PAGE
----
Published: Wed, March 07, 2018
Markets | By Erika Turner

More tech companies join fight against net neutrality repeal

More tech companies join fight against net neutrality repeal

"That is a very concrete way that people can show the FCC that we truly believe in a free and open internet", Hansen said.

This makes Washington State the first one to defy the FCC's net neutrality repeal crusade, in open contradiction with the White House administration's efforts.

It should come as no surprise that a progressive, technologically-savvy state, Washington, is setting up its own net-neutrality rules.

Plus: There are 25 states total planning similar legislation.

New rules mean internet service providers won't be able to slow or block content in the state-but federal laws might yet trump them.

It is in direct opposition to the Federal Communications Commission regulator, which has moved to roll back net neutrality.

In an official rebuke of the Federal Communications Commission's decision to repeal net neutrality on the federal level, Washington Gov. Jay Inslee signed the nation's first state law to protect the policy.

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The repeal, supported by FCC Chairman Ajit Pai and the major cable and telecom companies and opposed by large and small tech Internet companies, garnered intense public interest. Democratic lawmakers, consumer groups and other supporters of the Obama-era rules are also pushing for a Congressional Review Act measure to reinstate the old rules.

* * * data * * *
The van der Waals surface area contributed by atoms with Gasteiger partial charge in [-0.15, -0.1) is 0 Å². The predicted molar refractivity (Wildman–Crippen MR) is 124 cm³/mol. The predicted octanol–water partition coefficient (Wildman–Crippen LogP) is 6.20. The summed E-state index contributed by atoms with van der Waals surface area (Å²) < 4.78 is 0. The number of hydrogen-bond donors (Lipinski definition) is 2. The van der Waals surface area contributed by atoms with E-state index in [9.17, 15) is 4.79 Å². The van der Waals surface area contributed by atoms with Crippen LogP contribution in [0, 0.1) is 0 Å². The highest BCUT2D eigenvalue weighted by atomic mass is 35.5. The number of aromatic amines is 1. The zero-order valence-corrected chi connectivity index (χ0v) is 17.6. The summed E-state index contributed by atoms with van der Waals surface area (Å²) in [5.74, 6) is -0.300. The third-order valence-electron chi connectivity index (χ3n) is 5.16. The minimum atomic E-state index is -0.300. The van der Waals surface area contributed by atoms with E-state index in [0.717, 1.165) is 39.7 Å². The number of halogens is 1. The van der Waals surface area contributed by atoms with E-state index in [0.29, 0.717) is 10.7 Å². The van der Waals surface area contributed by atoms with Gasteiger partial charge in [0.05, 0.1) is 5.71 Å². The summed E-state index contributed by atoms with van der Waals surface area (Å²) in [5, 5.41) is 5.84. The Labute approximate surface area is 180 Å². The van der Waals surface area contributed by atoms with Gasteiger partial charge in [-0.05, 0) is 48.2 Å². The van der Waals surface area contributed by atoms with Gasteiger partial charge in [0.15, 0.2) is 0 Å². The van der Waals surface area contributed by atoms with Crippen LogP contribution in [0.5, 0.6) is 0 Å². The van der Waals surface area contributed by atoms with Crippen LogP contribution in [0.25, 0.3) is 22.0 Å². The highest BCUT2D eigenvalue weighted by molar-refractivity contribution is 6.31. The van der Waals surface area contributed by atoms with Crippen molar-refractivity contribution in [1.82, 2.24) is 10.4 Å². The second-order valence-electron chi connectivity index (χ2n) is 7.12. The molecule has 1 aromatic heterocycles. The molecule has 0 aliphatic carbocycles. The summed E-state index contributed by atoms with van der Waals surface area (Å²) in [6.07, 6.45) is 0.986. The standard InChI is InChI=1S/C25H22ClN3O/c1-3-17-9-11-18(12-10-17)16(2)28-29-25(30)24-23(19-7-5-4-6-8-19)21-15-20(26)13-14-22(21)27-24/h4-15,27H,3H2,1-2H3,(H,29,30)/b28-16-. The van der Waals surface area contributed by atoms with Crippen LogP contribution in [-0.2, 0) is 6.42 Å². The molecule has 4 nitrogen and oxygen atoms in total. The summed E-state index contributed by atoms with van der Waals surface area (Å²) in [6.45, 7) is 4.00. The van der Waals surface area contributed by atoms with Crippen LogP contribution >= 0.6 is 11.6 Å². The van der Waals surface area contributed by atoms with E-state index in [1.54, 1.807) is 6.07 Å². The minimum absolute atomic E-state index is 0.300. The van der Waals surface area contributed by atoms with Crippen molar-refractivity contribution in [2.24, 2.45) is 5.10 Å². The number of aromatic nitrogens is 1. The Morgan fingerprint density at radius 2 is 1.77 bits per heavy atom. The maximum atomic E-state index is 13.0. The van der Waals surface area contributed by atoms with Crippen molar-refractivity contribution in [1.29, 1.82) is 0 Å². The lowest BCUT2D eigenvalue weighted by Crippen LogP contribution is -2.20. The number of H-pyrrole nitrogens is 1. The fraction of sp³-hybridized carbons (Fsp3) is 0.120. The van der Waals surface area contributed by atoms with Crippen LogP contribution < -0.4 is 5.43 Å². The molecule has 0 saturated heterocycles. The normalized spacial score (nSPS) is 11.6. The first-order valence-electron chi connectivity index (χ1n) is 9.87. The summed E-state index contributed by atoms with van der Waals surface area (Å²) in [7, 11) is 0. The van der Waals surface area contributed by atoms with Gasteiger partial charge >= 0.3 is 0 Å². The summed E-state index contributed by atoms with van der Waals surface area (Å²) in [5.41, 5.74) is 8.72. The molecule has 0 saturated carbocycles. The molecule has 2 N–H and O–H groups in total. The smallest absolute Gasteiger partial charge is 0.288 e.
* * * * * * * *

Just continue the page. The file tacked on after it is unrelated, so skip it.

The new state law comes into effect from June 6, and would ensure internet service providers do not create a fast lane for X website and block the content of Y website.

But: As the Verge notes the FCC actually made a decision to prohibit states from introducing their own laws like this.

Inslee said he was confident of its legality, saying "the states have a full right to protect their citizens". During a ceremony for the bill signing, he called the legislation a "free speech bill".

Twenty-two states and the District of Columbia, led by New York Attorney General Eric Schneiderman, filed a suit federal court in Washington, D.C. last month challenging the FCC's new rules. The F.C.C. said it got rid of the rules because they restrained broadband providers like Verizon and Comcast from experimenting with new business models and investing in new technologies.

Washington's elected officials are right to challenge the Federal Communications Commission's bad decision to rescind net-neutrality protections.

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